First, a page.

Unless your garment is super stretchy you are going to need some kind of fastening to be able to get into it and keep it closed. Keep it Zipped!
The most obvious thing to use is a zip. But it’s how you use it that counts…
The standard way that you are first taught is a centred zip, where there is an equal amount of fabric on each side of the tape and covers the teeth – a practical but not overly pretty or sophisticated way of applying a zip. Once you have mastered the centred zip why not go on to try a next level insertion.
In most high end garments you will not be able to tell where the zip is or how you got into it (unless it is a design choice) for this you will need to learn to insert a concealed zip (also known as an invisible zip). If you can sew a straight line, you can insert a zip. The trick to invisible zips is to iron the tape flat first (do not melt if your zip has plastic teeth!) and sew as close as you can to the teeth. If you are struggling, tack the zip in using silk or basting thread first (silk thread snaps easily so is perfect for tacking), then machine sew and remove your tacking stitches. Use a much brighter and different coloured thread to tack with so it makes this last process easier!
Making a vintage style garment? Pick a metal zip and insert using the lapped technique. To do this fold and iron your seam allowance to the wrong side. On one side stitch your zip so that the teeth are over the edge of the fabric. The fold of your fabric should almost be touching the teeth but with enough space for the slide to pass. On the other side, stitch the other half of the zip in from the folded edge. It should work out that it is the same amount as your seam allowance (if your seam allowance is 1.5cm then your zip will be around 1.5cm from the edge) before you sew the second side make sure everything lies flat.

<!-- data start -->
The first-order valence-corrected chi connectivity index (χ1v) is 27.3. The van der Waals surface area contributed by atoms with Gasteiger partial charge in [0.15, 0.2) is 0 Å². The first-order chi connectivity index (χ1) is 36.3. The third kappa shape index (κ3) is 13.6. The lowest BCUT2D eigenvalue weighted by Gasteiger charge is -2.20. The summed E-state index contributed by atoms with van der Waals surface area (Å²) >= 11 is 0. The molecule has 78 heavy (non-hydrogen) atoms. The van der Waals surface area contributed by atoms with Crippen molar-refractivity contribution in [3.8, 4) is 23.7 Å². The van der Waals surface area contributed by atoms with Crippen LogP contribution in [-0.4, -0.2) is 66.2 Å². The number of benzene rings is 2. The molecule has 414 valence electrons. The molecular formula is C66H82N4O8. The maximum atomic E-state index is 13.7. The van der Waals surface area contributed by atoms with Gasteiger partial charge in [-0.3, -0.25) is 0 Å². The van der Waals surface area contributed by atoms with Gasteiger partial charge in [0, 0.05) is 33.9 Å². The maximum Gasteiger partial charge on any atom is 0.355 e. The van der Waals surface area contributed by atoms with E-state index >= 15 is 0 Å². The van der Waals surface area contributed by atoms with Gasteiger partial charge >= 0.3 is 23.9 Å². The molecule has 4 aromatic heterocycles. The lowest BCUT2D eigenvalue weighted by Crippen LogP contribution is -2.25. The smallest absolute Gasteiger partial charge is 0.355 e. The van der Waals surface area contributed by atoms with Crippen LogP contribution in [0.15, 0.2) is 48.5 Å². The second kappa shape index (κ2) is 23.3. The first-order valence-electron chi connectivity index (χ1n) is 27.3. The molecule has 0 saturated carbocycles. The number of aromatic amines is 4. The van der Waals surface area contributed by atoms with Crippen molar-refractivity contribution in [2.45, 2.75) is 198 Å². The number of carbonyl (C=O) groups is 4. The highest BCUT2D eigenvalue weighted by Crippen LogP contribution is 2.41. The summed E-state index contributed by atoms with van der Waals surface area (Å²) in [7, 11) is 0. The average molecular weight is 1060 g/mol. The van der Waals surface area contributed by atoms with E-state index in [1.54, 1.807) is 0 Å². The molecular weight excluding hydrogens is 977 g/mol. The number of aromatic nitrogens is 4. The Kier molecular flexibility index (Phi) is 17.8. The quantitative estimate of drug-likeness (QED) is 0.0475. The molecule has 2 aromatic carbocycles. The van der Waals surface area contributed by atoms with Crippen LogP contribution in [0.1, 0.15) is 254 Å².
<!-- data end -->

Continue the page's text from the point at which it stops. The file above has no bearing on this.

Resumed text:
For more modern clothing or when you wish to make a statement try using an exposed zip. To do this fold the majority of your seam allowance to the wrong side. You will need to make a small snip at the bottom and fold this too so the fabric sits flat. Stitch the zip to the edge of your folded allowance making sure that it is central!
Every zip should be accompanied by a hook and eye. It reduces stress on the zip and stops it from sliding down when you don’t want it to! When sewing hooks and eyes you should only be able to see the edge of the hook and eye – the rest should blend into the garment having been sewn neatly with buttonhole stitches.
By far the simplest way to make buttonholes is on a sewing machine. Most newer machines have a simple one step buttonhole stitch setting that makes life easy. However if you want to upgrade the finish on your garment why not try something a little different:
A bound buttonhole looks great and gives a very neat finish with no raw edges and no chance that it can fray. This technique is perfect for coats and jackets but adds luxe to shirt dresses or even something simple like cushions.
To really test your patience and your skill, a hand sewn buttonhole can look exquisite and add an element of couture to your garment. Cut your buttonhole first using a pair of sharp embroidery scissors or a buttonhole punch. Pin or baste securely a small square of silk organza to the inside of your work.
Using a buttonhole thread (it is slightly thicker than regular hand sewing thread, I recommend Gutermann) sew neatly and carefully around your cut hole using buttonhole stitch, making sure that the stitches are even and close together. If the fabric you are sewing is medium-heavyweight, why not try using gimp thread to strengthen and stop your buttonhole stretching out of shape? Cut a small length and place around your buttonhole before stitching over it.
Some sewing machines also have the option for using gimp or cording with the buttonhole foot; check in your manual for instruction. Once completed trim the organza and voila!
What’s your favourite kind of fastening and why? We’d love to know!